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Thanks for the comment!
I'm not advocating forced group play or elimination of solo play. I'm just proposing alternate ways for players to socialize that might be better than what we have now. The reason for doing so is to bring some of the friendship back to MMOs in a modern manner.
There are two ways to address the playstyle issue. The first, as you said, is to try to accomodate all players. This makes a game very big and expensive to make and harder to design. Another is to make a bunch of littler MMOs that cater to niche. EvE is one example of this.
I disagree that the genre is in good shape. I've seen too many friends and too many studios laid off from large MMOs to agree.
I'm also not advocating going back to the old ways of making MMOs. What I'm writing about is how to bring back the special flavors that we've lost, but only in ways that are meaningful and fun for current mass MMO players.
To the OP, we had no social problems in MMO's back in the 90's. It all started going down hill with the release of WoW. WoW was really the first MMO where groups would ditch someone for someone better and with that, started a domino effect. It's a real shame, because unless you got real life friends to play with, you can forget playing a MMORPG with random people, barely no interaction, if the group sucks, they leave. Sure you can join a guild, but then you need to be on team speak, be active, follow the rules. Jesus Christ man, I just want to play the game like we used to back in the 90's. Camping boss rooms or high exp areas for hours at a time with some buds scattered around the globe while sharing cooking recipes. Such a shame.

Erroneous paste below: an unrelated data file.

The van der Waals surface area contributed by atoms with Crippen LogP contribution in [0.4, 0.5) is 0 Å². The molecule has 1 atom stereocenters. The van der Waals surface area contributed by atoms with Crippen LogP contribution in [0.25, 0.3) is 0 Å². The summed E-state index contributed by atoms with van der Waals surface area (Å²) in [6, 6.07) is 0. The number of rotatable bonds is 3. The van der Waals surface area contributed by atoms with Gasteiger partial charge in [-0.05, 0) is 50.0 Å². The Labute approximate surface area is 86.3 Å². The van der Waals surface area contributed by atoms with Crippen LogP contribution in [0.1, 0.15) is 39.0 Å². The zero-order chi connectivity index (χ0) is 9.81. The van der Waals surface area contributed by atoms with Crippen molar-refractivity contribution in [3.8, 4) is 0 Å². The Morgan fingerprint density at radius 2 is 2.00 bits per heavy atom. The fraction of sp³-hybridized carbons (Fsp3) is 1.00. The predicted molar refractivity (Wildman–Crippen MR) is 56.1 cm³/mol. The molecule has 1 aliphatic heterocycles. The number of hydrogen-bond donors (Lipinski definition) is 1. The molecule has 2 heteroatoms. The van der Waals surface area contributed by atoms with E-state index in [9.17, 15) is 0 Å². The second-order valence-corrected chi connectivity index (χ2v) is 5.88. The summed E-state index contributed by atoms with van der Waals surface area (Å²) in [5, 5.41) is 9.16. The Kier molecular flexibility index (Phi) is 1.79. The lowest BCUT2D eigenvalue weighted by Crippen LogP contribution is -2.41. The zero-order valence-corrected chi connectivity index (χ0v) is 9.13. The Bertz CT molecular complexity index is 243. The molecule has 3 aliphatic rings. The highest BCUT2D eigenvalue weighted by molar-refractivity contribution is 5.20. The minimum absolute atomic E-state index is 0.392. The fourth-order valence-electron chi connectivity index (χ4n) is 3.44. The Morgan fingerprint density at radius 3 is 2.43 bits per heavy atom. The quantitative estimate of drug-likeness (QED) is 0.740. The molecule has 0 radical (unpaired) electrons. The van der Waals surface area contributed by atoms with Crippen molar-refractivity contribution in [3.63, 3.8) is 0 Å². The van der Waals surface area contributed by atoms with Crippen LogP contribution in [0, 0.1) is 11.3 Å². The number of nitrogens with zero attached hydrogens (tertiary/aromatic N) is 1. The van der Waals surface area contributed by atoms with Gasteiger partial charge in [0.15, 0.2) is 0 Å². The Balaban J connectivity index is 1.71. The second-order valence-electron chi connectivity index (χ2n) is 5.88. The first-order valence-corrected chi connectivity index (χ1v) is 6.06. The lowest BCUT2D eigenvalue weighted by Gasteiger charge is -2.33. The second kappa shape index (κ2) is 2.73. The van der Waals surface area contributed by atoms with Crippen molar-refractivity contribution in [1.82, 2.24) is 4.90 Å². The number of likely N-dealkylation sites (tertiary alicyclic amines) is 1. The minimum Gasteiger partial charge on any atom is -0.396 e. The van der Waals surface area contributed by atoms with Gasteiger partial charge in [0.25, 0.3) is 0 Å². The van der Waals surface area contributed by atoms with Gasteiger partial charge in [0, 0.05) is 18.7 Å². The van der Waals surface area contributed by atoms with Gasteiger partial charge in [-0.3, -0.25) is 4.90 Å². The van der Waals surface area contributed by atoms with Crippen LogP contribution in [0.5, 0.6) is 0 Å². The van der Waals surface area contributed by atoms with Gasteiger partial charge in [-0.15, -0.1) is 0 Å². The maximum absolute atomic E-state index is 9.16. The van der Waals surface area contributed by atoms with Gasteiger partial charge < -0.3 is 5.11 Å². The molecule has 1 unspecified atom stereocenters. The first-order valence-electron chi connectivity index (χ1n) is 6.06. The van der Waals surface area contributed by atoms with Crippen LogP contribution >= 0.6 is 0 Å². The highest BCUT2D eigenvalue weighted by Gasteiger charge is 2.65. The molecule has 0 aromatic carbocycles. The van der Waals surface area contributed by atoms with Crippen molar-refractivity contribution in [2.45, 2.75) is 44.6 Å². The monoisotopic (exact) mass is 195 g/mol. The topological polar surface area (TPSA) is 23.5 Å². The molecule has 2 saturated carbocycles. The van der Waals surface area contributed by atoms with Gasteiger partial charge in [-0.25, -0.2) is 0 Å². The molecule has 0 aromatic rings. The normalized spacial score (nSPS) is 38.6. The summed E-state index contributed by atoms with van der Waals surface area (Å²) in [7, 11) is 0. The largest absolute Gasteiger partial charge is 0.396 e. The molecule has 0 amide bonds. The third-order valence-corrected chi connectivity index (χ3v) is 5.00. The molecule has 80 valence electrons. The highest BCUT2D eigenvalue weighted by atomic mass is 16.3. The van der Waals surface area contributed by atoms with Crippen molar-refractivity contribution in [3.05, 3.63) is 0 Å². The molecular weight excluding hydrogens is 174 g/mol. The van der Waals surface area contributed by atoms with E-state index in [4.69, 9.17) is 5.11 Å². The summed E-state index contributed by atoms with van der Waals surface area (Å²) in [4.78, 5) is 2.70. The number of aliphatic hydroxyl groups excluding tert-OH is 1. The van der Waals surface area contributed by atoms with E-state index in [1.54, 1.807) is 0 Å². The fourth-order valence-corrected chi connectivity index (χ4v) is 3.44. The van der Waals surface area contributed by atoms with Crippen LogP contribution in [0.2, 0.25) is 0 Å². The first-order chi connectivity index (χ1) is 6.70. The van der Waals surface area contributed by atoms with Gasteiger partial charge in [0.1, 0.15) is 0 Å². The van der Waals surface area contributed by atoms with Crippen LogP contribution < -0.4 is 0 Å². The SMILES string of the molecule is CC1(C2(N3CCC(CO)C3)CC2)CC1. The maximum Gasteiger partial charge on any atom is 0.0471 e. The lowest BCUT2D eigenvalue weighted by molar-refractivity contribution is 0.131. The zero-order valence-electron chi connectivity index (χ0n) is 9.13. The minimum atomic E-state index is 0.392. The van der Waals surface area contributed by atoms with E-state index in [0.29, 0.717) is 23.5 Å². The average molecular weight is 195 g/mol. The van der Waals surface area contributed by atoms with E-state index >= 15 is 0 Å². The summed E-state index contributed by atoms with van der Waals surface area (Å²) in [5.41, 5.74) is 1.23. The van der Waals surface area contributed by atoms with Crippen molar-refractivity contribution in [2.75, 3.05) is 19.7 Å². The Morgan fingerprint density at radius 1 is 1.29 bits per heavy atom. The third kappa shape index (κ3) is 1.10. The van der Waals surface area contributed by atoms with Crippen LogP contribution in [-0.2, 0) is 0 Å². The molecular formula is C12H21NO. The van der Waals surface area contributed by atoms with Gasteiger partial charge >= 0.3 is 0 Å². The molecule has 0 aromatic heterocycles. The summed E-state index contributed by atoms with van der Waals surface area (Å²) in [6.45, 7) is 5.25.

On a side note, FF14 : ARR is a great game if you're lucky as I was with finding a great guild that didn't cared if it took 200 tries to finish a instance. Only reason I left FF14 was for the same reasons my guild mates left. After the amazing story line FF14 offers, the game gets boring really quick. I could maybe give it another shot since I haven't played for 7 months. But I'm having way too much fun on Borderlands 2 and Planetary Annihilation was 66% off on Steam yesterday which grants Beta access. So yeah, really busy with my new goodies.
Thank you very much for your thoughts and ideas, Mark.
I have got a different opinion on this topic. I doubt that an asynchronous show-off of achievements or contributions helps to make friends. The only thing it does is to offer information. Information is always good and helps to create topics to talk about, but in some cases players might dislike such a feature. It creates unnecessary competition between clan members related to how beneficial they are to their guild.
Some of your ideas regarding asynchronous communication or guild systems already exist. Dark Age of Camelot had a social panel for the guil section. There you found information about guild and alliance members and their progress in-game (levels and realm ranks).
Released in 2004, Lineage 2 offered a deep clan system that allowed players to enhance their clans. Advancing to certain clan levels the clan members had to finish clan quests. For some of them you had to gather quite a big bunch of players. Also, the rewards were interesting. Levels 0-3 added basic enhancements such as clan chat, clan warehouse, clan halls, clan emblems and the possibility to declare a war. The more challenging levels 4-7 allowed to participate in castle sieges, to claim castles, clan skills or to recruit stronger guards for your castle.